Crime rates rose sharply after lockdown restrictions eased, figures show
Burglary, sexual crimes, public order offences and other crimes fell during pandemic
Garda Commisioner Drew Harrris has told the Policing Authority of a rebound in crimes last month after lockdown. Photograph: Frank Miller
When crime trends for the period of April-May this year are compared with the same months last year, recorded crime was significantly lower. File Photograph: PA Wire
Crime rates increased immediately in the Republic once strict lockdown conditions were eased last month, a new report shows.
Reports to the Garda of burglary, sexual crimes, public order offences and other crimes significantly increased in recent weeks compared to the much lower levels witnessed during the strict lock-down period.
Property crime fell from almost 7,000 offences per months before the pandemic to about 3,500 crimes in April but increased back to about 4,000 last month, according to Garda Commissioner Drew Harris’s monthly report to the Policing Authority for May.
Before Covid-19, about 1,500 burglaries were being reported each month. That fell to 500 in April before increasing to about 600 in May.
The number of sexual offences recorded by the Garda had been as high as about 275 per month but decreased to about 160 in April before increasing again to about 210 last month.
Public order crime rebounded very strongly and is now higher than levels seen for the pandemic. Last December, just over 2,500 public order crimes were recorded in the Republic, falling to below 2,000 in both January and Feruary.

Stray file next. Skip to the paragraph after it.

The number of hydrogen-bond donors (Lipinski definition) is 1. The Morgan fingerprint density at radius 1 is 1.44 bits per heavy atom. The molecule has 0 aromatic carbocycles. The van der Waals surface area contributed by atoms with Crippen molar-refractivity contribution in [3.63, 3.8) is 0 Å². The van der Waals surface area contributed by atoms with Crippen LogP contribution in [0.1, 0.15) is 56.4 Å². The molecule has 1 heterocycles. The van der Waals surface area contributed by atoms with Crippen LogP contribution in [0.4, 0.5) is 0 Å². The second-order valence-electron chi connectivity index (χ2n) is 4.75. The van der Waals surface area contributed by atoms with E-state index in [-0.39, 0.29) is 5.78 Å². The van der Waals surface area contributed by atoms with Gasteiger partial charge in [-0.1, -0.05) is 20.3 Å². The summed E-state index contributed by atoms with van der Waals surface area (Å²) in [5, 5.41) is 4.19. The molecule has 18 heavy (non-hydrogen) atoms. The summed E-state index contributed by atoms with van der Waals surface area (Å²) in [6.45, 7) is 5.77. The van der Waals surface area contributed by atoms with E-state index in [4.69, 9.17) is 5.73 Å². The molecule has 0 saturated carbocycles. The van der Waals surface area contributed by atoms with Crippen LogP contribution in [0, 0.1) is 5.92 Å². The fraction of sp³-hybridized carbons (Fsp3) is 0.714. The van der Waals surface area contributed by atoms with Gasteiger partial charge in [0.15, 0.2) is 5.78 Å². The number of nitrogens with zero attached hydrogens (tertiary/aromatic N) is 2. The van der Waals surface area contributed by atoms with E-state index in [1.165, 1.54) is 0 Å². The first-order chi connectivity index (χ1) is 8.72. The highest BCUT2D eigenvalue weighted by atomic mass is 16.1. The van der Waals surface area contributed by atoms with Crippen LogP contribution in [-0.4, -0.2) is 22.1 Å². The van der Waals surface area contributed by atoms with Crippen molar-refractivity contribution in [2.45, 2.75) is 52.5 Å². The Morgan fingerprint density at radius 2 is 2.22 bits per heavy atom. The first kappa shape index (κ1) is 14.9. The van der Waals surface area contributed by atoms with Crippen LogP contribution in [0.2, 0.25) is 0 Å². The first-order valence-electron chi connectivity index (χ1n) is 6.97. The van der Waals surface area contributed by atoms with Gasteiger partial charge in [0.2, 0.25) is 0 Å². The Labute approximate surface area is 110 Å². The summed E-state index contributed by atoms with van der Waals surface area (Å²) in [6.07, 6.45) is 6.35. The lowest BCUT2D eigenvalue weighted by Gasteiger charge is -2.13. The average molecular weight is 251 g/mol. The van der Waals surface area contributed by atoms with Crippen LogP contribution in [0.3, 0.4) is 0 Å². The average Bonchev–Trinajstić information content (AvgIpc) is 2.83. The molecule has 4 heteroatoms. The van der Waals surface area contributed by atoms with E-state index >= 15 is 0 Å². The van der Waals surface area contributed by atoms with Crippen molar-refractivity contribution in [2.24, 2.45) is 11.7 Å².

When the lockdown was introduced, public order crimes reduced further before climbing back again in May, to about 2,400 reported incidents.
However, when crime trends for the period of April-May this year are compared with the same months last year, recorded crime was significantly lower, according to Mr Harris’s report.
Property-related crime was down by 47.5 per cent while residential and commercial burglaries were down by 56 per cent and 53 per cent respectively. Crimes against the person were down by 23 per cent, with the number of sexual offences recorded down by 41 per cent.
Criminal damage was 23 per cent lower and public order offences fell by nine per cent.
The report by Mr Harris also states some fraud and cyber crimes increased during the pandemic period as organised criminals sought to take advantage of Covid-19.
In May, there were 73 reports of large-scale cyber crimes that attempted to extract people’s payment card details to defraud them; up 19 per cent on the same period last year.
Evidence had also emerged that some fraudsters were claiming the pandemic social welfare payment, which has been as high as €350 per week, though they were not entitled to do so. They included people claiming the payment despite not being resident in the Republic.
The Garda National Immigration Bureau at Dublin Airport continued to liaise with the special investigation unit at the Department of Employment Affairs and Social Protection to identify people leaving the jurisdiction who were no longer entitled to the payment. That had resulted in “substantial savings” to date, Mr Harris reported.